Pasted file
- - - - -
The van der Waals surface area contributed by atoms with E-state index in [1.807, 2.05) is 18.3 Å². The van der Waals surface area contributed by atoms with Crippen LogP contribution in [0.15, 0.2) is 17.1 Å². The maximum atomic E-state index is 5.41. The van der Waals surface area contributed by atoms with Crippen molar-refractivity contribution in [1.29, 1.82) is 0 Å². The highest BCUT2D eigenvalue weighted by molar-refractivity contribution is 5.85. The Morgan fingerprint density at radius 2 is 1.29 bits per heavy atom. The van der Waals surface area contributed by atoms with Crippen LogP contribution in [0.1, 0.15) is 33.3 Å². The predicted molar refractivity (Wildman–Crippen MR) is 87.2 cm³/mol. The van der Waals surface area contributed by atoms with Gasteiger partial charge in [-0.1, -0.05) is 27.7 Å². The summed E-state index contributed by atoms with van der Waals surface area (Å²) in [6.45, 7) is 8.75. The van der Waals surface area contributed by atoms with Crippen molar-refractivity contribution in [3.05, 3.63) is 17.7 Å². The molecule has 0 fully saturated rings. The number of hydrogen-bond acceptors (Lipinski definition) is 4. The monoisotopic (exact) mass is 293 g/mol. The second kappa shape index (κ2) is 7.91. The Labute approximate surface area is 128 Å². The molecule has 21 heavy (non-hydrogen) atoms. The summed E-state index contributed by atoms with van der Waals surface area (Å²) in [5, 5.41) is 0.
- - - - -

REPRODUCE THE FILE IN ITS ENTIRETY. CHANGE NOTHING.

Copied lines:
The van der Waals surface area contributed by atoms with E-state index in [1.807, 2.05) is 18.3 Å². The van der Waals surface area contributed by atoms with Crippen LogP contribution in [0.15, 0.2) is 17.1 Å². The maximum atomic E-state index is 5.41. The van der Waals surface area contributed by atoms with Crippen molar-refractivity contribution in [1.29, 1.82) is 0 Å². The highest BCUT2D eigenvalue weighted by molar-refractivity contribution is 5.85. The Morgan fingerprint density at radius 2 is 1.29 bits per heavy atom. The van der Waals surface area contributed by atoms with Crippen LogP contribution in [0.1, 0.15) is 33.3 Å². The predicted molar refractivity (Wildman–Crippen MR) is 87.2 cm³/mol. The van der Waals surface area contributed by atoms with Gasteiger partial charge in [-0.1, -0.05) is 27.7 Å². The summed E-state index contributed by atoms with van der Waals surface area (Å²) in [6.45, 7) is 8.75. The van der Waals surface area contributed by atoms with Crippen molar-refractivity contribution in [3.05, 3.63) is 17.7 Å². The molecule has 0 fully saturated rings. The number of hydrogen-bond acceptors (Lipinski definition) is 4. The monoisotopic (exact) mass is 293 g/mol. The second kappa shape index (κ2) is 7.91. The Labute approximate surface area is 128 Å². The molecule has 21 heavy (non-hydrogen) atoms. The summed E-state index contributed by atoms with van der Waals surface area (Å²) in [5, 5.41) is 0.